Even with most of the 3 billion DNA bases lined up in the right order, there was still much that researchers couldn't see in the newly sequenced human genome in 2001. Early comparative studies threw conserved regulatory regions, RNA genes, and other features into relief, bringing meaning to much of our genome, including the 98% that lies outside protein-coding regions. These and other studies, including a pilot study called ENCODE, completed this year, drove home how complex the genome is.

There are an estimated 15 million places along our genomes where one base can differ from one person or population to the next. By mid-2007, more than 3 million such locations, known as single-nucleotide polymorphisms (SNPs), had been charted. Called the HapMap, this catalog has made the use of SNPs to track down genes involved in complex diseases—so-called genome-wide association studies—a reality. More than a dozen such studies were published this year.

Traditionally, geneticists have hunted down genes by tracking the inheritance of a genetic disease through large families or by searching for suspected problematic genes among patients. Genome-wide association studies go much further. They compare the distribution of SNPs—using arrays that can examine some 500,000 SNPs at a time—in hundreds or even thousands of people with and without a particular disease. By tallying which SNPs co-occur with symptoms, researchers can determine how much increased risk is associated with each SNP.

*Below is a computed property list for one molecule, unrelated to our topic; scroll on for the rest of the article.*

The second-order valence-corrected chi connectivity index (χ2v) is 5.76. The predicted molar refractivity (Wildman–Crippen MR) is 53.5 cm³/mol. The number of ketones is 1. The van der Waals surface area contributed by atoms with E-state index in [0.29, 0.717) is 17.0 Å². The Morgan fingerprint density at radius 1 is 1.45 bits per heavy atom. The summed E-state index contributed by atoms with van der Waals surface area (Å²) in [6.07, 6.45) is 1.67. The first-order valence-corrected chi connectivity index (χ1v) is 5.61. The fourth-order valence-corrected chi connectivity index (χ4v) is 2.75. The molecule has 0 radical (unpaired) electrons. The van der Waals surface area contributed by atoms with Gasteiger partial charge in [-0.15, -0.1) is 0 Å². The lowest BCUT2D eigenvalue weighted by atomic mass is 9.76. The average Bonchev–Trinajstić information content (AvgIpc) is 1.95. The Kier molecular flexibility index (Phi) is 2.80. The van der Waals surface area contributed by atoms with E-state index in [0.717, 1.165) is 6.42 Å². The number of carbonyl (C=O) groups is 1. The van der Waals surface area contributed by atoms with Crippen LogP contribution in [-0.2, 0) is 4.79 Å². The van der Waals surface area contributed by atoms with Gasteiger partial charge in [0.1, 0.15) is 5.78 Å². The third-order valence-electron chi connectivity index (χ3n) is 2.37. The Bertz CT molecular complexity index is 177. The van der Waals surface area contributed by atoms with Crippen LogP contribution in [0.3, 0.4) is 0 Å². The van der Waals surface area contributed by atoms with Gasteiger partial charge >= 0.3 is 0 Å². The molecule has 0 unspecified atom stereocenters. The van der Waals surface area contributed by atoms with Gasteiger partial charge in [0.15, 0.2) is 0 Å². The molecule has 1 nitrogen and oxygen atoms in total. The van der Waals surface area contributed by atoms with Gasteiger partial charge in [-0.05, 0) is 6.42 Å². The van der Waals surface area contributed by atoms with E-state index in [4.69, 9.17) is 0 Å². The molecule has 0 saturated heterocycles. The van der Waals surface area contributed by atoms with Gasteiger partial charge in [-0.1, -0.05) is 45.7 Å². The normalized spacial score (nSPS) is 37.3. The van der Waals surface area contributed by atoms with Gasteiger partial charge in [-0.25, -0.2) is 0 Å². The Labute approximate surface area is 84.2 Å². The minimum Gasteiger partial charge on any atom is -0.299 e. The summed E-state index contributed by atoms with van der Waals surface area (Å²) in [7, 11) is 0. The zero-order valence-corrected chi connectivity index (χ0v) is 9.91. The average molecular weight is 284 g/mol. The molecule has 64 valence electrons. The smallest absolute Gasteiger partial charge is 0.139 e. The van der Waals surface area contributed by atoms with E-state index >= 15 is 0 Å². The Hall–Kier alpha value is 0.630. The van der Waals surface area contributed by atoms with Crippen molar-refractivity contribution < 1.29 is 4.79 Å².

In the past, such links have been hard-won, and most have vanished on further study. This year, however, researchers linked variants of more than 50 genes to increased risk for a dozen diseases. Almost all the variants exert relatively small effects, in concert with many other genetic factors and environmental conditions, and in many cases the variant's real role has not yet been pinned down. But the sheer numbers of people studied have made even skeptics hopeful that some of these genetic risk factors will prove real and will help reveal underlying causes.

The Wellcome Trust, the U.K.'s largest biomedical charity, began to put its weight behind genome-wide association studies in 2005 and recruited 200 researchers to analyze the DNA of 17,000 people from across the United Kingdom. The results are part of an avalanche of genetic information becoming available as more and more geneticists agree to share data and as funding agencies require such exchanges. In June, the consortium published a mammoth analysis of seven diseases, including rheumatoid arthritis, bipolar disorder, and coronary artery disease. It also found several gene variants that predispose individuals to type 1 diabetes and three new genes for Crohn's disease.

At risk.

Genomewide association studies are adding to known stretches of DNA connected with type 2 diabetes (colored bars).